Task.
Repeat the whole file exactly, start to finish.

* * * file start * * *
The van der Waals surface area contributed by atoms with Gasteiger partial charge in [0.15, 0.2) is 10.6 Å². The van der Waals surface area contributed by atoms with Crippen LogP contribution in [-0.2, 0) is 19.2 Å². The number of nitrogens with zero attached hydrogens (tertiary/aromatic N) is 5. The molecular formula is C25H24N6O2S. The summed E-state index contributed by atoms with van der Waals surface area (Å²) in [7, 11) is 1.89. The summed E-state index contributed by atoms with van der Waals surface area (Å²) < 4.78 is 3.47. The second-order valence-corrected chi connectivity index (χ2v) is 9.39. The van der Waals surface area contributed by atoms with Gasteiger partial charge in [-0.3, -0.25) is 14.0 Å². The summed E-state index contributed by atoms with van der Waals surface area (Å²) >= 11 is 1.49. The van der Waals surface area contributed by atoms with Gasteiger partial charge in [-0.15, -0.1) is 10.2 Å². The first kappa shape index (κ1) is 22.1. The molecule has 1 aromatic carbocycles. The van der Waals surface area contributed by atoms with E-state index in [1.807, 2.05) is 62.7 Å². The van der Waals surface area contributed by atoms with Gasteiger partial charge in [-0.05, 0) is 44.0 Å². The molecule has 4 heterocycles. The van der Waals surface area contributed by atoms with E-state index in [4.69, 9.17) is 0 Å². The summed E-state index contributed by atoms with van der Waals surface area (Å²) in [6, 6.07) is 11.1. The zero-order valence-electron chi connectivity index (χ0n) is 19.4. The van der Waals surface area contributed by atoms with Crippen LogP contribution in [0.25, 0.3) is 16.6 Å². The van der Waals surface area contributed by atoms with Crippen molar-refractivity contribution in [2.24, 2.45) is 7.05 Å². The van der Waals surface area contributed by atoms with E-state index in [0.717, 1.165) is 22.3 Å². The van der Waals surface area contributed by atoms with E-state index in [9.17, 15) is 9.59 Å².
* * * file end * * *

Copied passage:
The van der Waals surface area contributed by atoms with Gasteiger partial charge in [0.15, 0.2) is 10.6 Å². The van der Waals surface area contributed by atoms with Crippen LogP contribution in [-0.2, 0) is 19.2 Å². The number of nitrogens with zero attached hydrogens (tertiary/aromatic N) is 5. The molecular formula is C25H24N6O2S. The summed E-state index contributed by atoms with van der Waals surface area (Å²) in [7, 11) is 1.89. The summed E-state index contributed by atoms with van der Waals surface area (Å²) < 4.78 is 3.47. The second-order valence-corrected chi connectivity index (χ2v) is 9.39. The van der Waals surface area contributed by atoms with Gasteiger partial charge in [-0.3, -0.25) is 14.0 Å². The summed E-state index contributed by atoms with van der Waals surface area (Å²) >= 11 is 1.49. The van der Waals surface area contributed by atoms with Gasteiger partial charge in [-0.15, -0.1) is 10.2 Å². The first kappa shape index (κ1) is 22.1. The molecule has 1 aromatic carbocycles. The van der Waals surface area contributed by atoms with E-state index in [1.807, 2.05) is 62.7 Å². The van der Waals surface area contributed by atoms with Gasteiger partial charge in [-0.05, 0) is 44.0 Å². The molecule has 4 heterocycles. The van der Waals surface area contributed by atoms with E-state index in [4.69, 9.17) is 0 Å². The summed E-state index contributed by atoms with van der Waals surface area (Å²) in [6, 6.07) is 11.1. The zero-order valence-electron chi connectivity index (χ0n) is 19.4. The van der Waals surface area contributed by atoms with Crippen LogP contribution in [0.25, 0.3) is 16.6 Å². The van der Waals surface area contributed by atoms with Crippen molar-refractivity contribution in [2.24, 2.45) is 7.05 Å². The van der Waals surface area contributed by atoms with E-state index in [0.717, 1.165) is 22.3 Å². The van der Waals surface area contributed by atoms with E-state index in [9.17, 15) is 9.59 Å².